The plant variable cost is the amount of variable cost attributable to producing the plant production quantity. The plant variable cost is preferably the actual cost to produce product at the production rate required by the forecasted demand quantities 908, and preferably takes into account the value of any by-products produced. In one embodiment, the raw material cost structure (described above) is used to characterize the variable cost of the raw materials of the varying production quantities of a time step in a plant cost program 702. The plant variable costs typically, but not necessarily, vary significantly at various production rates and between various production units depending on plant conditions, plant efficiencies and many other factors. Thus, in one embodiment of the method, the production planning system 100 calculates a plant variable cost for each production plant at the respective plant production quantity.

The production planning system 100 preferably outputs the plant production quantity for at least one production plant, and more preferably for each of the production plants for the specified time step. As previously described, the plant production quantity for each plant is optimized to minimize the total network variable costs across the entire distribution network. Thus, operating the production plants at the calculated plant production quantity minimizes the total network variable cost.

The target network production values 230 comprise:

    • a) a total network production quantity and
    • b) the total network variable cost;

The total network production quantity is the amount of product to be supplied by the distribution network to all customers combined. The total network variable cost preferably comprises a sum of the variable cost of all the production plants, and the distribution network operating cost. Total network variable costs can be expressed as a total quantity or as a cost per unit of production.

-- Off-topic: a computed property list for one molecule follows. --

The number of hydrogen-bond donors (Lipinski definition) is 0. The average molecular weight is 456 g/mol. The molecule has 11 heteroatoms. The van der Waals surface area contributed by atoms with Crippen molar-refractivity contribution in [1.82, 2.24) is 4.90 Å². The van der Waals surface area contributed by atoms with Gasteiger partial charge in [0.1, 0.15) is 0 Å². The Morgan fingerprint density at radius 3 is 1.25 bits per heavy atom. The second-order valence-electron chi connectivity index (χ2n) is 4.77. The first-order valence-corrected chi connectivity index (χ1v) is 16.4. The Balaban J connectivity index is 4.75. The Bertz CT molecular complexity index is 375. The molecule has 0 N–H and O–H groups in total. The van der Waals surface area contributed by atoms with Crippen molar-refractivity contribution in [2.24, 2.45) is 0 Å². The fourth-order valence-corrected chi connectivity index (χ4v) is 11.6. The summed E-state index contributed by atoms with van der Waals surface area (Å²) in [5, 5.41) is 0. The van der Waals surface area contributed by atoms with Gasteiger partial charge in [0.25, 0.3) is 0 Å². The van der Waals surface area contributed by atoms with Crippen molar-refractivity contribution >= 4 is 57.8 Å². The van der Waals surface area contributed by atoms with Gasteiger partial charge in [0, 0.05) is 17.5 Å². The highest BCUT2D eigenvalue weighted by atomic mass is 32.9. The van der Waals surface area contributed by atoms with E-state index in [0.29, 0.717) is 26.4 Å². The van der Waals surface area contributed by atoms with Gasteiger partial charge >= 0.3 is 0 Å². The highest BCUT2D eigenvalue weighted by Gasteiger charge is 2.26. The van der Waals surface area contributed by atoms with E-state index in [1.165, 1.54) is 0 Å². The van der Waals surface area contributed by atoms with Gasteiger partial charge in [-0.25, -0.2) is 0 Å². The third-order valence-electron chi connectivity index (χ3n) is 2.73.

In one embodiment, the target network production values further comprises a unit (i.e., compressors, dispatch) production quantity and a unit cost.

In another embodiment, the target network production values further comprise a purchased production quantity. The purchased production quantity is a target amount of product to be purchased from an outside source. The production planning system 100 calculates the purchased production quantity based on minimizing the total network variable cost. Typically, but not necessarily, a lower purchased production quantity will result in lower total network variable cost. However, because there may be take-or-pay contracts, or other cost considerations, there may be a minimum quantity that is purchased before producing the product in a production plant.

One embodiment of the current method uses the production planning system 100 to calculate the variable cost of the production plants and distribution network over a selected time period. These variable costs are then used to calculate an optimized production plan. The optimized production plan is preferably a daily, weekly, monthly, or quarterly plan, but can also be any other time period suitable for the process of interest. Finally, the production planning system 100 generates, for each production plant, a plant production quantity, and the associated cost of production, wherein the total network variable cost is minimized for the selected time period. The production target is preferably for the next three-hour production period, but can be a daily, weekly, monthly, or any other suitable production period.

The production planning system 100 utilizes any commercial process modeler in conjunction with any commercial optimizer known to one of ordinary skill in the art. One embodiment of the method uses an AMPL or MOSEL-based commercial modeler in conjunction with an optimization solver, such as KNITRO 3.0, Xpress MP, or CPLEX, for the cost and planning calculations respectively. Process models and optimization programs are customized for a given system of production plants and distribution networks by one of ordinary skill in the particular area of interest.